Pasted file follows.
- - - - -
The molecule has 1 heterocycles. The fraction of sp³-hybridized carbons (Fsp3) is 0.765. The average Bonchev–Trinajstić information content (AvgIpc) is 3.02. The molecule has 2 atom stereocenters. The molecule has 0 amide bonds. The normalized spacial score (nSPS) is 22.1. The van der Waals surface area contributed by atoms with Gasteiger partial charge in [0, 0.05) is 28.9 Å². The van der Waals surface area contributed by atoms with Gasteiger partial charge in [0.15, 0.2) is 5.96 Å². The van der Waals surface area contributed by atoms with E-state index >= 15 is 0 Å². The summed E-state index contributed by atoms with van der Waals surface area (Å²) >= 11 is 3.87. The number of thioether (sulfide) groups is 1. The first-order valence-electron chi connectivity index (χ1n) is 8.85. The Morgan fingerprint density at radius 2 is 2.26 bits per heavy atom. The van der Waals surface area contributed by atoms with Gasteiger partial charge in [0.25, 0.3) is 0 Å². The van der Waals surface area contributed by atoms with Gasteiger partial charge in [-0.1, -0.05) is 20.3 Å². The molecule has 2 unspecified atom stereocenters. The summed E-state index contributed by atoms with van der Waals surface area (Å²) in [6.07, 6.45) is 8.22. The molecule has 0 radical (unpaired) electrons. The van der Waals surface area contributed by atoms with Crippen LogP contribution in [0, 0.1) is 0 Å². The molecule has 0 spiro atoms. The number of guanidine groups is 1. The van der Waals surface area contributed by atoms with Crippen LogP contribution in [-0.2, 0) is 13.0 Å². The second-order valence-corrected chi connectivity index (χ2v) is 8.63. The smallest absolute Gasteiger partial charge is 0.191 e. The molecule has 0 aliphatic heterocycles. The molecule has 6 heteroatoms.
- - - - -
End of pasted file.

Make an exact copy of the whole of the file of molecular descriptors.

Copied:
The molecule has 1 heterocycles. The fraction of sp³-hybridized carbons (Fsp3) is 0.765. The average Bonchev–Trinajstić information content (AvgIpc) is 3.02. The molecule has 2 atom stereocenters. The molecule has 0 amide bonds. The normalized spacial score (nSPS) is 22.1. The van der Waals surface area contributed by atoms with Gasteiger partial charge in [0, 0.05) is 28.9 Å². The van der Waals surface area contributed by atoms with Gasteiger partial charge in [0.15, 0.2) is 5.96 Å². The van der Waals surface area contributed by atoms with E-state index >= 15 is 0 Å². The summed E-state index contributed by atoms with van der Waals surface area (Å²) >= 11 is 3.87. The number of thioether (sulfide) groups is 1. The first-order valence-electron chi connectivity index (χ1n) is 8.85. The Morgan fingerprint density at radius 2 is 2.26 bits per heavy atom. The van der Waals surface area contributed by atoms with Gasteiger partial charge in [0.25, 0.3) is 0 Å². The van der Waals surface area contributed by atoms with Gasteiger partial charge in [-0.1, -0.05) is 20.3 Å². The molecule has 2 unspecified atom stereocenters. The summed E-state index contributed by atoms with van der Waals surface area (Å²) in [6.07, 6.45) is 8.22. The molecule has 0 radical (unpaired) electrons. The van der Waals surface area contributed by atoms with Crippen LogP contribution in [0, 0.1) is 0 Å². The molecule has 0 spiro atoms. The number of guanidine groups is 1. The van der Waals surface area contributed by atoms with Crippen LogP contribution in [-0.2, 0) is 13.0 Å². The second-order valence-corrected chi connectivity index (χ2v) is 8.63. The smallest absolute Gasteiger partial charge is 0.191 e. The molecule has 0 aliphatic heterocycles. The molecule has 6 heteroatoms.